When the night finally arrived, I was a nervous wreck. Connie met us at the school door so I could drop Garrett off and drive away. Just seeing me walk into “his” school can be enough to cause Garrett’s behaviors to escalate. I did not want to take any chances. I waited in the packed gym without any idea of how Garrett was doing backstage. Their dance was the third or fourth act, which is an eternity in “Garrett Time.”

Finally, it was his turn. The music started and it was loud. I held my breath. Made a wrong turn once or twice. Pink’s voice filled the gymnasium. Mistreated. Garrett’s classmate, Matt, jumped out from behind the curtain on the left. There was no doubt he was ready to dance! Misplaced, misunderstood.

Garrett walked out from the right, behind his other classmate, Katie. Mistaken, always second guessing. Leah stood next to him and started a slow clap. Garrett watched her and copied her moves. Underestimated, look I’m still around. Underestimated. I couldn’t hold back my tears.

Underestimated.

Not only did I underestimate Garrett. I had underestimated Leah. I had spent too much time in my own grief that I had not noticed how amazingly well Leah and the other children had accepted Garrett. Pretty, pretty please…. The group on stage moved their arms up and jumped completely around, in a coordinated move. Don’t you ever, ever feel. Like you’re less than, less than perfect. It was the clean version. This was a family event, after all. Like you’re nothing. You are perfect to me.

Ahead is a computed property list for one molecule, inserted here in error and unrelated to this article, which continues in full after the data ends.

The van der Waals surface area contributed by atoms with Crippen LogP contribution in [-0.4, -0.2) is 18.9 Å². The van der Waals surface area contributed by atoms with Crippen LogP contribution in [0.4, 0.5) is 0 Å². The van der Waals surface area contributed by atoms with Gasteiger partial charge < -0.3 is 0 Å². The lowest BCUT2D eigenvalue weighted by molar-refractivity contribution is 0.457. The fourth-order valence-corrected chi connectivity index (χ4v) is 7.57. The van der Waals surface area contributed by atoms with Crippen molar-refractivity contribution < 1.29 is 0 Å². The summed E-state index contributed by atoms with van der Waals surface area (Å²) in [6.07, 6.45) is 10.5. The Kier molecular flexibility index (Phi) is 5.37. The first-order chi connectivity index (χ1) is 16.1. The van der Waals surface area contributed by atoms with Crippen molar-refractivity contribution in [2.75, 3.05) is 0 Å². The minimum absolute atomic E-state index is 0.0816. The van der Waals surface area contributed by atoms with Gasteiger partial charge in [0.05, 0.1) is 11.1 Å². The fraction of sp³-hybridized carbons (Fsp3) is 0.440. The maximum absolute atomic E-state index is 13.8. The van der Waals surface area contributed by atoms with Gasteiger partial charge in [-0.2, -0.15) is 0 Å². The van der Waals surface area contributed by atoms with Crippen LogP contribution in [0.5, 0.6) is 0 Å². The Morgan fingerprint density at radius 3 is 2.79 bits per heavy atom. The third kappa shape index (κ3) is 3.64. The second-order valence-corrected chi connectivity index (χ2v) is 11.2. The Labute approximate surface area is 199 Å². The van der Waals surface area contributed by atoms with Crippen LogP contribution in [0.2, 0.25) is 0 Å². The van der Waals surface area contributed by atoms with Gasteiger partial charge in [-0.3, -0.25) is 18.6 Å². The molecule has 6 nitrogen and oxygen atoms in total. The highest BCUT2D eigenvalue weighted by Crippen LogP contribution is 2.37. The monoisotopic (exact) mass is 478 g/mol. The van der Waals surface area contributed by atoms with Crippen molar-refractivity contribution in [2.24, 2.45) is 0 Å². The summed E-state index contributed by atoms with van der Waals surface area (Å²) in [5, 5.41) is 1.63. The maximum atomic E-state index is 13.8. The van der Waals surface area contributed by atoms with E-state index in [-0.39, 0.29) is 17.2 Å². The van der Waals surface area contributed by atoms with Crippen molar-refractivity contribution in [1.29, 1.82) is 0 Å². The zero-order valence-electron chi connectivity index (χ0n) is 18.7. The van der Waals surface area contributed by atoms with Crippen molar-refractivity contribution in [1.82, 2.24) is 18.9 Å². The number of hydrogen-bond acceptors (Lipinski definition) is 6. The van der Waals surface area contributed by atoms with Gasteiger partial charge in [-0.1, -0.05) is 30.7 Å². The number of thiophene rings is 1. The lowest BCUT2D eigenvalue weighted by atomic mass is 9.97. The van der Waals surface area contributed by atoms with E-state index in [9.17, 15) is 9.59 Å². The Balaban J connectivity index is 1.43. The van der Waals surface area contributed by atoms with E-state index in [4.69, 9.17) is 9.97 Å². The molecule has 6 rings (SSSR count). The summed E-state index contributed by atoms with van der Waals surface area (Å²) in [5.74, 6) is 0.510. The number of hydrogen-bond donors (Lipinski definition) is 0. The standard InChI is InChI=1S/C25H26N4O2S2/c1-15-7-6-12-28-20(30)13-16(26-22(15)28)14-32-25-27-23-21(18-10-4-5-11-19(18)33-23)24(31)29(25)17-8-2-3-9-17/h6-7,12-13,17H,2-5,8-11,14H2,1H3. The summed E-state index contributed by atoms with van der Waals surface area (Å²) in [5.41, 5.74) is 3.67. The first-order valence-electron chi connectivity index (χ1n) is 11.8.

It was then that I noticed the shirts. Jill had bought blue t-shirts for Matt and Garrett. Katie, Leah and Leah’s friend, Jordin, were dressed in pink t-shirts. All five shirts had the word PERFECT spelled out across, in bold white letters. You’re so mean, when you talk. Jordin spun Matt around in a vaguely familiar square dance move. Leah took Garrett’s and Katie’s hands for a double spin.

I could not believe that Garrett was able to remember so many moves. About yourself. Leah pointed at Katie and Garrett. Garrett pointed at himself and grinned like he was so proud. He absolutely loved being on that stage! And I had considered making him miss this moment.

For fear he could not do it.

For fear of a meltdown.

For fear of being reminded…again…how different he was from his peers.

Those peers jumped and cheered when the song was over. A standing ovation. Garrett bowed. Several times.

Garrett was perfect.

As perfect as his four friends up on that stage…especially the two middle school girls who reminded me how sweet and wonderful these long awaited moments are if you don’t let them pass you by.